(Adds profit forecast, background, analyst quote; updates shares)
By Ankit Ajmera
Feb 10 (Reuters) - Starwood Hotels & Resorts Worldwide Inc reported a better-than-expected rise in quarterly profit and said it would spin off its timeshare business as it looks to focus on operating properties instead of owning them.
Shares of the owner of the St. Regis and Sheraton brands of hotels rose as much as 8.7 percent to $77.46 as Starwood’s results and spin off plans overshadowed a lower-than-expected full-year profit forecast.
The spin-off of the timeshare business, which accounted for 11 percent of Starwood's revenue in 2014, into a publicly traded company comes nearly four years after Marriott International Inc spun off its timeshare business. (bit.ly/1zGuBFw)
Starwood’s plan is the latest move in the company’s “asset-light” strategy, under which it has sold properties worth about $1.5 billion over the past two years.
“Not only does SVO (Starwood Vacation Ownership) continue to have a great outlook for growth, but valuations for timeshare companies are at attractive levels,” Chief Executive Frits van Paasschen said in a statement.
After flat to declining revenue growth for four straight quarters, revenue in the timeshare business increased 15.2 percent in the fourth quarter ended Dec. 31. It generated revenue of $640 million last year.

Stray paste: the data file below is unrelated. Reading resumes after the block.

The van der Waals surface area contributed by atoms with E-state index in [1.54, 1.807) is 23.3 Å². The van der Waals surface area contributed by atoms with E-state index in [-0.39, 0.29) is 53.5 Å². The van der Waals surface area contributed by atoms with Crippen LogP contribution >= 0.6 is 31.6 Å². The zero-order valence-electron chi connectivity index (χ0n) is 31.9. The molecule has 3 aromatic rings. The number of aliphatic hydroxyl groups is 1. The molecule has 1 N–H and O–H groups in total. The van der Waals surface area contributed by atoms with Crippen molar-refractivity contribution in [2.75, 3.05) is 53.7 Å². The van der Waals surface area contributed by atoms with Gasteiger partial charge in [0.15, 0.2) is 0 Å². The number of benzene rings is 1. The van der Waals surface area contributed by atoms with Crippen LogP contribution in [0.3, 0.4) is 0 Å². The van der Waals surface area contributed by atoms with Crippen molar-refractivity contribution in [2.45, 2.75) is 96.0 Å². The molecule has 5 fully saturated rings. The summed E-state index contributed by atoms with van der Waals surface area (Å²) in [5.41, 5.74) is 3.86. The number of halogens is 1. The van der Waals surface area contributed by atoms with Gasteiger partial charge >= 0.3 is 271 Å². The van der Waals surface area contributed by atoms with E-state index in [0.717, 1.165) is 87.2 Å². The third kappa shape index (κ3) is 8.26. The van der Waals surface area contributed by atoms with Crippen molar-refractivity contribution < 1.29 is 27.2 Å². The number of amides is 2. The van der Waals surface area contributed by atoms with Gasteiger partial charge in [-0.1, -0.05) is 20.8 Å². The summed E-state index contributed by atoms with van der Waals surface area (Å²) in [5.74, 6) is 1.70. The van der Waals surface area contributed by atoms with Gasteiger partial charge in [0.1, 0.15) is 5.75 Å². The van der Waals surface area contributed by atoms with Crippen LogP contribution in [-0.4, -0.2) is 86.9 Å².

Starwood said Matthew Avril, who retired as president of Starwood’s hotel group in 2012, will return to head the spun-off company. The spin off is expected to be completed by the end of the year.
Starwood’s net income rose 83 percent to $234 million in the fourth quarter.
Excluding items, profit rose to 97 cents per share from 73 cents and handsomely beat analysts average estimate of 76 cents, according to Thomson Reuters I/B/E/S.
Revenue fell a steeper-than-expected 1 percent to $1.49 billion. However, worldwide comparable systemwide revenue per available room (RevPAR) rose 4.4 percent in constant dollar terms.
RevPAR, a metric of hotel health, is calculated by multiplying a hotel’s average daily room rate by its occupancy rate.
Starwood blamed a strong dollar for its lower-than-expected full-year profit forecast of $2.87-$2.97 per share.
“We believe Starwood has set the 2015 expectation low, enabling a beat and raise story to persist throughout the year,” analyst Ryan Meliker of MLV & Co said.
Citigroup and Credit Suisse are Starwood’s financial advisers for the spin-off.
Through Monday, Starwood’s stock had fallen about 6 percent this year, compared with a roughly 12 percent fall in the Dow Jones U.S. Hotels Index. (Writing by Sweta Singh; Editing by Savio D’Souza)